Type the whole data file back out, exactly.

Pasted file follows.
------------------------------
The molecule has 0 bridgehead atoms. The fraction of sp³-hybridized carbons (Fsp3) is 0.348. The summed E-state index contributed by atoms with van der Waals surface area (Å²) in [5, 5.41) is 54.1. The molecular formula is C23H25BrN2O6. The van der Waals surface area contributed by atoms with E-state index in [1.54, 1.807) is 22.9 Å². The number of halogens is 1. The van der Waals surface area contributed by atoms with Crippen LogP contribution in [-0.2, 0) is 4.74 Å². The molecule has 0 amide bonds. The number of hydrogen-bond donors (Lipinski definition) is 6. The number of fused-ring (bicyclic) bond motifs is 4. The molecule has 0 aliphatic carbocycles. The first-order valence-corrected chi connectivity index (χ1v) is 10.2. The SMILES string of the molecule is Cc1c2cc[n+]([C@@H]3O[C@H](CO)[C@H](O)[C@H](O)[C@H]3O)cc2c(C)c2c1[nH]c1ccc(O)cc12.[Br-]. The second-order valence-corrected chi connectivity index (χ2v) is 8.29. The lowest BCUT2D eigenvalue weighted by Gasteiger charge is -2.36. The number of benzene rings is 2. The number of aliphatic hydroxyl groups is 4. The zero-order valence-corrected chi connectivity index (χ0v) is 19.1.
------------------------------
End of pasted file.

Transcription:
The molecule has 0 bridgehead atoms. The fraction of sp³-hybridized carbons (Fsp3) is 0.348. The summed E-state index contributed by atoms with van der Waals surface area (Å²) in [5, 5.41) is 54.1. The molecular formula is C23H25BrN2O6. The van der Waals surface area contributed by atoms with E-state index in [1.54, 1.807) is 22.9 Å². The number of halogens is 1. The van der Waals surface area contributed by atoms with Crippen LogP contribution in [-0.2, 0) is 4.74 Å². The molecule has 0 amide bonds. The number of hydrogen-bond donors (Lipinski definition) is 6. The number of fused-ring (bicyclic) bond motifs is 4. The molecule has 0 aliphatic carbocycles. The first-order valence-corrected chi connectivity index (χ1v) is 10.2. The SMILES string of the molecule is Cc1c2cc[n+]([C@@H]3O[C@H](CO)[C@H](O)[C@H](O)[C@H]3O)cc2c(C)c2c1[nH]c1ccc(O)cc12.[Br-]. The second-order valence-corrected chi connectivity index (χ2v) is 8.29. The lowest BCUT2D eigenvalue weighted by Gasteiger charge is -2.36. The number of benzene rings is 2. The number of aliphatic hydroxyl groups is 4. The zero-order valence-corrected chi connectivity index (χ0v) is 19.1.